That’s a low threshold compared to CMBS at the peak of the market in 2007, when $230 billion of CMBS was issued. After the financial crash, issuance collapsed to essentially zero by 2009; but the CMBS market rebounded in the years since, with $90 billion issued in 2014 which creeped upwards to $95 billion the next year.
The product’s share of the commercial real estate lending market has also dipped. CMBS captured just 9 percent ($16.47 billion) of the $183 billion in first mortgage US originations during the first two quarters of the year, representing a significant decline from its 2012 totals, when CMBS lenders captured 23 percent of the market.
But that doesn’t mean other lender groups are shoving CMBS out of the CRE debt space for good, according to the Natixis team. Many life insurance companies are already lending at a peak volume historically, while as many as 33 commercial bank lenders have over 300 percent CRE to capital ratio. Meanwhile, many debt funds can’t afford to do ten-year loans like CMBS because of the cost of capital.
For these reasons, the team predicts CMBS will rebound from the likely $60 billion to $65 billion total originations this year to as high as $100 billion in the following years.
But the likelihood of CMBS increasing its share of the US CRE market in the short term will potentially be impacted by the uncertainty surrounding two things: the new risk retention rules and the so-called ‘wave of maturities’ of ten-year vintage CMBS originated at the peak of the last cycle.
While the team says it’s fully prepared to retain five percent of all of its future CMBS deals, the only such deal to have interest holdings that would fulfill the US risk retention rules is the $871 million deal that Wells Fargo originated this August. And the question remains about what structure will most lenders adopt.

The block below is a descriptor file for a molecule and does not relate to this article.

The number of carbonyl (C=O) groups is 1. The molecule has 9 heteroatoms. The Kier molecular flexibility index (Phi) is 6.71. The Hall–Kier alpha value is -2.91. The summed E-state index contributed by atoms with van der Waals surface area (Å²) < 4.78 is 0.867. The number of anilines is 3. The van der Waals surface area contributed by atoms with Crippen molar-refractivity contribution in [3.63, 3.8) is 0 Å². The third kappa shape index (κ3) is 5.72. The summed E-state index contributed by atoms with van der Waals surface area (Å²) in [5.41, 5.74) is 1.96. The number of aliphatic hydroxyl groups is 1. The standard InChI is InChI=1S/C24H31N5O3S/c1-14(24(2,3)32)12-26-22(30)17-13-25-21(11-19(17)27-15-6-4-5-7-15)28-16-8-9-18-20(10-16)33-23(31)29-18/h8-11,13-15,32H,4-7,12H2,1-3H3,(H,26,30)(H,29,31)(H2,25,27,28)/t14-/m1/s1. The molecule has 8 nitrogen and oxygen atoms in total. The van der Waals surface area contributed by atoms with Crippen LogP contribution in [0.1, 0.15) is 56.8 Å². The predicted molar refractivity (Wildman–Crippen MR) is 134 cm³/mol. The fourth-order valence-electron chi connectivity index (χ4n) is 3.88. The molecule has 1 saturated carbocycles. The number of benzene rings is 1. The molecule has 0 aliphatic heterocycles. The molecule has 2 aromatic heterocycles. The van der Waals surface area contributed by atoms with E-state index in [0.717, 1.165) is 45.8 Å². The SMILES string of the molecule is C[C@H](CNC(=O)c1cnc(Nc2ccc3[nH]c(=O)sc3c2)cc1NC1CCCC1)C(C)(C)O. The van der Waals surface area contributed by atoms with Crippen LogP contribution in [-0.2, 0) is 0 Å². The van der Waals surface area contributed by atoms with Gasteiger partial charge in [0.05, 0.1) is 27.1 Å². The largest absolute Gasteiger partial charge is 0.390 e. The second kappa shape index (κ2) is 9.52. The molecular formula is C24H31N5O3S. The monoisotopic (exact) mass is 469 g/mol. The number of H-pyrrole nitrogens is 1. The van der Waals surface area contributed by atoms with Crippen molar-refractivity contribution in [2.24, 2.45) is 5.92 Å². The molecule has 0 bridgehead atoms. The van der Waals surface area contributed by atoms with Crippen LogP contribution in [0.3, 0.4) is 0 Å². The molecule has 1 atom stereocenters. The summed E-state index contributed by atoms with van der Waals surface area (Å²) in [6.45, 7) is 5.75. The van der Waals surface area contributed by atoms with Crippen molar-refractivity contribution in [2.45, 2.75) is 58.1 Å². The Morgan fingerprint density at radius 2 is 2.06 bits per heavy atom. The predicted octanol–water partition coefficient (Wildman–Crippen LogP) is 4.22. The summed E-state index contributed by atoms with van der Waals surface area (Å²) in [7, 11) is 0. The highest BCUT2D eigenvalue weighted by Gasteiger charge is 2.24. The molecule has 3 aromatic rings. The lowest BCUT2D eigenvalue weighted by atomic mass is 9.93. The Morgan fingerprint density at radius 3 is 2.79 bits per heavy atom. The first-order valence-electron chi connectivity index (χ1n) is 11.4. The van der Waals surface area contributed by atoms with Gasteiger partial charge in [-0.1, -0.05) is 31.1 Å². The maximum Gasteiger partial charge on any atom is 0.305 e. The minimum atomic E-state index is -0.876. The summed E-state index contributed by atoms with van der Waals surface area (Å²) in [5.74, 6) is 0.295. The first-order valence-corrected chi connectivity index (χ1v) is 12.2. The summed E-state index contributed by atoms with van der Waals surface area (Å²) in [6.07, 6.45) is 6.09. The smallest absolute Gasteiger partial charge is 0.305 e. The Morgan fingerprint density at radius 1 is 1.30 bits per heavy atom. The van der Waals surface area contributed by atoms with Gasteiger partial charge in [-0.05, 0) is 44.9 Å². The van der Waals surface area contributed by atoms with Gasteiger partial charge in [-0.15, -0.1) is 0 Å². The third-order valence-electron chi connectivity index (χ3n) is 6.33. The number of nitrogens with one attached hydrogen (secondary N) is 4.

“The main thing with risk retention is no one yet really knows which structure will dominate eventually, or if there will be a smorgasbord,” says Murphy. Lenders will have a choice of retaining a “horizontal” or “vertical” slice of capital or a combination of both.
And yet, the anticipation of risk retention rules coming into effect before the end of the year – meant to incentivize higher quality loans by exposing originators to the credit risk of their originations – does not appear to have a current pricing effect on the market, the team says.
Murphy expects his group to continue its activity in the CMBS market gateway and secondary markets nationwide, providing loans from $2 million to $400 million, with an average loan size of $15 million.
But long before the uncertainty around risk retention rules grew, a fear was brewing that the so-called ‘wall of maturities’ of vintage CMBS loans originated with high leverage in the frothy days from 2005 to 2008 were going to have a hard time finding lenders willing to refinance. But so far, the fears seem to be unwarranted.
“As far as the ‘wave of maturities’ of CMBS vintage, sponsors are much more comfortable now that these loans can be refinanced, and I think low interest rates have helped,” says Perlman.
Though CMBS origination volumes may have reduced, underwriting has only improved, according to the team. The average LTVs in CMBS in the last year have dropped six to seven percentage points to the high 50s. That’s compared with the average LTVs in the mid-60s the team saw about a year ago and the mid-70s in 2006 and 2007 originations.
Even in the floating rate space, two years ago the general structure there was relatively worse, with much tighter spreads and higher leverage of five or more percentage points than today, the team says. But now, even though the real estate market could get hurt by higher interest rates, the market has created a self-discipline that has kept spreads not too tight and leverage in line.
“Sometimes I hate to use the word optimistic, but I feel very different than I did in 2007,” says Murphy, “I’ll tell you that.”